Obvisouly leads to two other questions. Why did it take until the A350 to combine the best aspects of both, as far as the cockpit UI is concerned? (Presumably can’t be inadequate computing power onboard on nay design for many years, or on sensor fidelity or ability to develop suitable algorithms). And is the A350 (at least very significantly) universally considered the best/’end of” or is this from your personal perspective Bjorn?
It was actually the A380 that started the unified percent UI for throttles. Why it took so long I don’t know, guess the EPR camp fought for their more correct thrust setting display (N1 is not 100% correlated to thrust) but finally realized that Pilots preferred the GE/CFM method. Then Airbus solved it once for all.
I have talked to perhaps 50 airline pilots re EPR vs N1 and haven’t found one who preferred EPR so it’s not my opinion. But it’s a technically more correct way to measure thrust. Re if A380/A350 is universally liked? I can’t say, but those pilots I have met (more than 10) like it, it’s simple and logical.
Thanks Bjorn. Sounds to me like engineers had too much say at P&W/RR. And similar to the whole issue of whether a control coulumn/stick etc. should offer a visual position clue to status (actually repeated on roads with eg electric parking brakes that give no visual clue whether they are on or off when the ignition is off).
There is an alternate mode (for PWA N1 mode) that let you rev to redline rpm even in Cold climate conditions and have the higher thrust. N1 mode is seldom used on PWA Engines.
Don’t know the roots of PWA choices, but I recall some case where EPR measurement was misleading (pre-fadec time -> 737 in the potomac for instance)
Can a RPM bases approach be fooled by icing or other facts ?
This article has incite into that crash:
EPR is more vulnerable to icing but I think Boeing have probably learned from and overcome those earlier defects.
EPR still relies on 2 sensors fore and aft of the engine afaik. EPR is more reliable when dealing with foreign objects like bird strikes however and is considered a more accurate measurement. There are variants such as IEPR.
With climate changes , i.e. is temperature at altitude going to begin to affect engine operations?
We are talking about fractions of degrees which will have a large influence on the climate but not really on the physics of flight. But the winds that can be the result of a changed climate can, more than any change in temperature vs an ISA atmosphere.
Same fundamental as Bjorn said here, higher temperature=less air density=less thrust. Whether a couple of degrees at surface will change much at FL300-400 I doubt. Incidentally, in both the Summers of 2015 and 2016, flying to Anchorage I encountered temperatures in Arctic Canada at 78-79°N where our TAT was +5-8°C (at ISA temps normally in the range -25 to -30°C). This meant we had issues climbing due less thrust as temperatures rose significantly above the tropopause level. You may see these kinda at temperatures at cruise levels around the equator, but certainley do not expect them close to 80°N!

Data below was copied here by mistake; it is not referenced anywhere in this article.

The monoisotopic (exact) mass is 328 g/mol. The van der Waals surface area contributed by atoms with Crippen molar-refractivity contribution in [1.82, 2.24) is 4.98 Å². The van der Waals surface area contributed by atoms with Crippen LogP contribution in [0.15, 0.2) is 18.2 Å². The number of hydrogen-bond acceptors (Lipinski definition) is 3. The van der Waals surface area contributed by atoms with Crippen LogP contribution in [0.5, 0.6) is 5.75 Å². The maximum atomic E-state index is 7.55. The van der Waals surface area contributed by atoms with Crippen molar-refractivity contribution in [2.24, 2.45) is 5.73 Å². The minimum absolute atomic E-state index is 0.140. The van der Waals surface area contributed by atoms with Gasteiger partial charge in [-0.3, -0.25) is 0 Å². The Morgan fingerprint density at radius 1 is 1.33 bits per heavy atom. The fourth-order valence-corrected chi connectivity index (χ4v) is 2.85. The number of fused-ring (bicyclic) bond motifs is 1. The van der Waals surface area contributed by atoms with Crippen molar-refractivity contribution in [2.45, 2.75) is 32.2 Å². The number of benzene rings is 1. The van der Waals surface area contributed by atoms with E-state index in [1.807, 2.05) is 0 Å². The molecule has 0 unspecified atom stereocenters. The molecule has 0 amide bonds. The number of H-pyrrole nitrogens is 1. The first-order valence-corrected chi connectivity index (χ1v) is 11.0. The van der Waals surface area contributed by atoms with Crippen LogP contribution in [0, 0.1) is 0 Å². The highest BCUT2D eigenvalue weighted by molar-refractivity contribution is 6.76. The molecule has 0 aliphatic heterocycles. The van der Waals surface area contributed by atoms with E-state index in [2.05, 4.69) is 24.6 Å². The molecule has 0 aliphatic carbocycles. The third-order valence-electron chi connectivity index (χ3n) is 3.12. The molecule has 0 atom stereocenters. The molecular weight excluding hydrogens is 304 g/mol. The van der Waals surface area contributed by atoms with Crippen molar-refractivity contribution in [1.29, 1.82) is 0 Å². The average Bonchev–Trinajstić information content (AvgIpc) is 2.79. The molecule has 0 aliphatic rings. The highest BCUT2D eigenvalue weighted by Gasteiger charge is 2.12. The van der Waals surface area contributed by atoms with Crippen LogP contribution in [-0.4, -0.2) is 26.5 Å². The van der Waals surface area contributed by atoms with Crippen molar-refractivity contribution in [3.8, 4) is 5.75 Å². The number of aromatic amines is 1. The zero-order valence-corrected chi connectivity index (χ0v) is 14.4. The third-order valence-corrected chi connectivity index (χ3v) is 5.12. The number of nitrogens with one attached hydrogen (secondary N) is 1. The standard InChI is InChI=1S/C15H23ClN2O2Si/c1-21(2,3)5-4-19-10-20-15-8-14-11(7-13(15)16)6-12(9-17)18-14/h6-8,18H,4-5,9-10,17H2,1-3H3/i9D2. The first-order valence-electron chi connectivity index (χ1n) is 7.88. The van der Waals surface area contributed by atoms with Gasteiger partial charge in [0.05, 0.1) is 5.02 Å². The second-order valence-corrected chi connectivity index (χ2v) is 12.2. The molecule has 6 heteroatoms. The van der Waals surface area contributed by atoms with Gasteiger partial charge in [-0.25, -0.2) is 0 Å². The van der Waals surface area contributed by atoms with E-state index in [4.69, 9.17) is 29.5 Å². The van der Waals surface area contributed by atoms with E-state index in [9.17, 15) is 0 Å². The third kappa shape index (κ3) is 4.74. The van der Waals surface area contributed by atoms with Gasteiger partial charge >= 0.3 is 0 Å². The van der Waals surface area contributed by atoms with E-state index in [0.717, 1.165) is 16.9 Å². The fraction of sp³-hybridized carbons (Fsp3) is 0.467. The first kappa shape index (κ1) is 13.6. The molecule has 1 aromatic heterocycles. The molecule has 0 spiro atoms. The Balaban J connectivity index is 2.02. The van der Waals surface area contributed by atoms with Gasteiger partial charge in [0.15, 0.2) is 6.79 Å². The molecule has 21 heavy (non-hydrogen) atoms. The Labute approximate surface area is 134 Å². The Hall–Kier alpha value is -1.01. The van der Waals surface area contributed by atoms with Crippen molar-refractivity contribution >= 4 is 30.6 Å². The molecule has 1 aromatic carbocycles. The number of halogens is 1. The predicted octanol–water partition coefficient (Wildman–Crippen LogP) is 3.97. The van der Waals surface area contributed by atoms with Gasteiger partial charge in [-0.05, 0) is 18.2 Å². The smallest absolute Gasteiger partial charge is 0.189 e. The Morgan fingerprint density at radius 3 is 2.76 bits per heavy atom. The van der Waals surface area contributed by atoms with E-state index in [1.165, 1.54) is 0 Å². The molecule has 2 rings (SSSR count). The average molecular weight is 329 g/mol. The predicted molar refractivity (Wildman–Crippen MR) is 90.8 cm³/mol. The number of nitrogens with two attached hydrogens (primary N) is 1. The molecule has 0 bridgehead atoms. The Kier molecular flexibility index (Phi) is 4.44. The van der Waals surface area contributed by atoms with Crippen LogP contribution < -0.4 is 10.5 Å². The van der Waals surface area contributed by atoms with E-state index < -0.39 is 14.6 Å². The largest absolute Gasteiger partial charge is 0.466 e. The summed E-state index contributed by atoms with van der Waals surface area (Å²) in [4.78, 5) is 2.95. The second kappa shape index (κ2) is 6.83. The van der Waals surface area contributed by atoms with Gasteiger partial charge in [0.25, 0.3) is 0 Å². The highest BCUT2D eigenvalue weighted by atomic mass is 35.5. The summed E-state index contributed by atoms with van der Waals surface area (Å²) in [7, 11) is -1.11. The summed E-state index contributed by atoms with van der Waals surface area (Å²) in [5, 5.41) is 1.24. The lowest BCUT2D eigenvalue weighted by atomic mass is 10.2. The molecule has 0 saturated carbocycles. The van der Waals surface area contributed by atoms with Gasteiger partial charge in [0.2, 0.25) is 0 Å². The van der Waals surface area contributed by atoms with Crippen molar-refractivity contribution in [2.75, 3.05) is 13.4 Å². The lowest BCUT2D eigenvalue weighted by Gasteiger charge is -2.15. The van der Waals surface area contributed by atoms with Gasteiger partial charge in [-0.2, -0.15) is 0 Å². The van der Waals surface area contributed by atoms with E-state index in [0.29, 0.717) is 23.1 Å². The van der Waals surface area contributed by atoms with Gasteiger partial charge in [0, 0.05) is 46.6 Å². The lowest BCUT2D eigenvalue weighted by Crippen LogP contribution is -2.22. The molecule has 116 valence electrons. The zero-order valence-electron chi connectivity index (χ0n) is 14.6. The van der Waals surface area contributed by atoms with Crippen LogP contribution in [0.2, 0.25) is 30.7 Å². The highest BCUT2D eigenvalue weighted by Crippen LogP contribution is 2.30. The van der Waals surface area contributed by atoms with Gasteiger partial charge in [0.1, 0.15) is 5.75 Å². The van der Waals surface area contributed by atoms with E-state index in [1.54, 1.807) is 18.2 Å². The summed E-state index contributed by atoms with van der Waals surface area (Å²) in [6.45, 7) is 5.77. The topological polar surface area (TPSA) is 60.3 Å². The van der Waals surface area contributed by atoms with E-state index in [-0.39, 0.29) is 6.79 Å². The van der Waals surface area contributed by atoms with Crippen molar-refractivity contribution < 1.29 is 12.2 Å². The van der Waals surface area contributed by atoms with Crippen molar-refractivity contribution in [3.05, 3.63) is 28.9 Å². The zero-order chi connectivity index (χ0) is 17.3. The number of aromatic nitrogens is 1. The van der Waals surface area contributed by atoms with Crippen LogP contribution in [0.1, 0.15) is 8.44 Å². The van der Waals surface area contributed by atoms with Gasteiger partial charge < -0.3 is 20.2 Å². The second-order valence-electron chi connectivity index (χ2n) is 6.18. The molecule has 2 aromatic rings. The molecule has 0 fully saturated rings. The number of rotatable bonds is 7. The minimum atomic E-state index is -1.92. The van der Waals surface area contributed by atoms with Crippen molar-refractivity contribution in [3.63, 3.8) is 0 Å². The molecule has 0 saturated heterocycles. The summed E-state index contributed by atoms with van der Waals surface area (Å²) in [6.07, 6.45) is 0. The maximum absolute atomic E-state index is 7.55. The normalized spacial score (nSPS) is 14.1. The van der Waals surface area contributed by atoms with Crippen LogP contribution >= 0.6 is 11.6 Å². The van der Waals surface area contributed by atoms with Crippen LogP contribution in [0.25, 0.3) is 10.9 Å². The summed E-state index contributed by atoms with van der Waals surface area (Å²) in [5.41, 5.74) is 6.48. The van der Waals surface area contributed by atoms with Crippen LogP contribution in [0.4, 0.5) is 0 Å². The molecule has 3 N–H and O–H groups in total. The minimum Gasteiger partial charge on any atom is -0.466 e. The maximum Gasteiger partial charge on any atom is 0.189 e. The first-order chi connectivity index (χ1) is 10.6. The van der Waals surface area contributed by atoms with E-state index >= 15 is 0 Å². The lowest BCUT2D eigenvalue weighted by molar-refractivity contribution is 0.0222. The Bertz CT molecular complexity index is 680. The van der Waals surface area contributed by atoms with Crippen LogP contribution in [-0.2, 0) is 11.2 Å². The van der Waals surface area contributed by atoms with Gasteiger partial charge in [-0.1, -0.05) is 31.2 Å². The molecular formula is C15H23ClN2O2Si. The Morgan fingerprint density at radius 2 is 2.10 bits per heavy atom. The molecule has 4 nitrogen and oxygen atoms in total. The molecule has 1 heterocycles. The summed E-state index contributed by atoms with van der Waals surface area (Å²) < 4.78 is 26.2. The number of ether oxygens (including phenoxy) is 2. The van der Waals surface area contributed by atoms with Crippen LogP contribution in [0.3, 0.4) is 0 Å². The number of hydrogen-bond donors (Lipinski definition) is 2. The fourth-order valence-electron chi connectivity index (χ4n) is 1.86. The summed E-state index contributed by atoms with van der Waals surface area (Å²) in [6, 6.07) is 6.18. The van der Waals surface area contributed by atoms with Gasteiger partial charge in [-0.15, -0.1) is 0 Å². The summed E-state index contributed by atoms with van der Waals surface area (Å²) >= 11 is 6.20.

I am highly interested in this series presented by Bjorn. I have read (studied) every one. The presentation and responses to this one focus on steady state conditions. Is there any threat of engine damage (from over-heating) during ramp up to steady state? How is the fuel ignited initially? Is ignition required constantly? Are there any issues with imbalance due to residue from products of combustion?
Maybe these questions are too far off the topic for which I apologize.
There is definite dangers of damage caused by transients, mostly caused by the pilot moving the throttle levers fast. FADEC’s have diminished this drastically. When I started flying jets the engine control was still hydro-mechanical and it did not mask quick throttle movements to the engine. You learned to move the throttle sloowly. I still do for all engines (also piston) but the pilots who have learned to fly jets with FADECs move the throttle much faster (almost slams it). The FADEC is 100% in control (the hydro-mechanical was not) and makes sure the engine spools up or down at a safe pace.
There is a spark plug in the combustor which ignites the air/fuel mix at engine start and you can put it on during flight. Several engines have a standard operational procedure to have the spark on during e.g. engine icing conditions.
We will start to treat residues in coming corners when we come to time on wing and what makes you pull an engine for maintenance. I would say imbalance is not so common but residue contamination and especially erosion is common reasons for taking an engine off the wing.
Note: this writer is a different Bjorn…(Editor)
Hi Bjorn and many thanks for your very interesting articles.
I think many airlines try to increase climb speed earlier to save fuel. How will an increased climb speed generally affect the stress on the engines?
Lets say that we accelerate a heavy A321 to 315 kt at 4000 ft (with ATC approval) and then end up at TOC at M 0,78 (same as cruise speed).
increasing climb thrust will raise the temperatures in the engine. This increases the climb speed (ft/min). As long as you are within maximum climb thrust you are OK. If you always climb at max climb thrust you will affect time on wing for the engine. Increasing climb speed by flying at a higher speed point is not the same thing, you climb at a shallower angle which is further from best lift/drag ratio. But an airliner has things that cost per minute (crew. hourly maintenance charges, utilization effects) so in the whole a faster climb, i.e. one that takes a shorter time can be advantageous. The FMS has all the parameters to do this trade and you regulate your priorities with the cost index.